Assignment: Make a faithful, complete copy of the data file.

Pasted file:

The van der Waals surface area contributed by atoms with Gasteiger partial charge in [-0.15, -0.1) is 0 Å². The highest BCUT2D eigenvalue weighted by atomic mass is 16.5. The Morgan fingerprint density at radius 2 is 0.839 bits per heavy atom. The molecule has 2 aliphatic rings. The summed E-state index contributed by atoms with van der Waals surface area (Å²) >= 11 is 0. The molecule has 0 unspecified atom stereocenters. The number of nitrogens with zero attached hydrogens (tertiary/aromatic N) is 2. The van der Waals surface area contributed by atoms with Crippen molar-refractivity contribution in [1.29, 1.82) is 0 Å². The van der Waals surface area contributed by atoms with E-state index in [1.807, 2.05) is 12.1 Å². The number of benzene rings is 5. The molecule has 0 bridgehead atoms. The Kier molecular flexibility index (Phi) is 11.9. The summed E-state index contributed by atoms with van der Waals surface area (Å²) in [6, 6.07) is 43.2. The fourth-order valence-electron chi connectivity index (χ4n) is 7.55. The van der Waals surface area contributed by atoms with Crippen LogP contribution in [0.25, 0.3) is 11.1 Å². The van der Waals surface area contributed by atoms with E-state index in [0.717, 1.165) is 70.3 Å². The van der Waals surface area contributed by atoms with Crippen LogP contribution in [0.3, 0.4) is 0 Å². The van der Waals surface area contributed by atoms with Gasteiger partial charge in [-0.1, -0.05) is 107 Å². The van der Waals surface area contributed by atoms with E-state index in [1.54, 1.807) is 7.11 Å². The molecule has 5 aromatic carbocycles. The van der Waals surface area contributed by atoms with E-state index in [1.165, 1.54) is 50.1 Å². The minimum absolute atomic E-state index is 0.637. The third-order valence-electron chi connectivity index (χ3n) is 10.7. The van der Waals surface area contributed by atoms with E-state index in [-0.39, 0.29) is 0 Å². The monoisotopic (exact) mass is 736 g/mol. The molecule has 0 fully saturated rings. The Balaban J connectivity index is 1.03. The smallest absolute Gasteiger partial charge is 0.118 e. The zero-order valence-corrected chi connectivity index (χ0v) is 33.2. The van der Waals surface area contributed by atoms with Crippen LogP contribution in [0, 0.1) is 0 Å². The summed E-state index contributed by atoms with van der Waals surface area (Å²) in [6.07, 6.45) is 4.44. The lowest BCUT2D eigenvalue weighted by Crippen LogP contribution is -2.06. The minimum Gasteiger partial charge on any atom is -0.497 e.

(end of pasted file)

The van der Waals surface area contributed by atoms with Gasteiger partial charge in [-0.15, -0.1) is 0 Å². The highest BCUT2D eigenvalue weighted by atomic mass is 16.5. The Morgan fingerprint density at radius 2 is 0.839 bits per heavy atom. The molecule has 2 aliphatic rings. The summed E-state index contributed by atoms with van der Waals surface area (Å²) >= 11 is 0. The molecule has 0 unspecified atom stereocenters. The number of nitrogens with zero attached hydrogens (tertiary/aromatic N) is 2. The van der Waals surface area contributed by atoms with Crippen molar-refractivity contribution in [1.29, 1.82) is 0 Å². The van der Waals surface area contributed by atoms with E-state index in [1.807, 2.05) is 12.1 Å². The number of benzene rings is 5. The molecule has 0 bridgehead atoms. The Kier molecular flexibility index (Phi) is 11.9. The summed E-state index contributed by atoms with van der Waals surface area (Å²) in [6, 6.07) is 43.2. The fourth-order valence-electron chi connectivity index (χ4n) is 7.55. The van der Waals surface area contributed by atoms with Crippen LogP contribution in [0.25, 0.3) is 11.1 Å². The van der Waals surface area contributed by atoms with E-state index in [0.717, 1.165) is 70.3 Å². The van der Waals surface area contributed by atoms with Crippen LogP contribution in [0.3, 0.4) is 0 Å². The van der Waals surface area contributed by atoms with Gasteiger partial charge in [-0.1, -0.05) is 107 Å². The van der Waals surface area contributed by atoms with E-state index in [1.54, 1.807) is 7.11 Å². The molecule has 5 aromatic carbocycles. The van der Waals surface area contributed by atoms with E-state index in [1.165, 1.54) is 50.1 Å². The minimum absolute atomic E-state index is 0.637. The third-order valence-electron chi connectivity index (χ3n) is 10.7. The van der Waals surface area contributed by atoms with E-state index in [-0.39, 0.29) is 0 Å². The monoisotopic (exact) mass is 736 g/mol. The molecule has 0 fully saturated rings. The Balaban J connectivity index is 1.03. The smallest absolute Gasteiger partial charge is 0.118 e. The zero-order valence-corrected chi connectivity index (χ0v) is 33.2. The van der Waals surface area contributed by atoms with Crippen LogP contribution in [0, 0.1) is 0 Å². The summed E-state index contributed by atoms with van der Waals surface area (Å²) in [6.07, 6.45) is 4.44. The lowest BCUT2D eigenvalue weighted by Crippen LogP contribution is -2.06. The minimum Gasteiger partial charge on any atom is -0.497 e.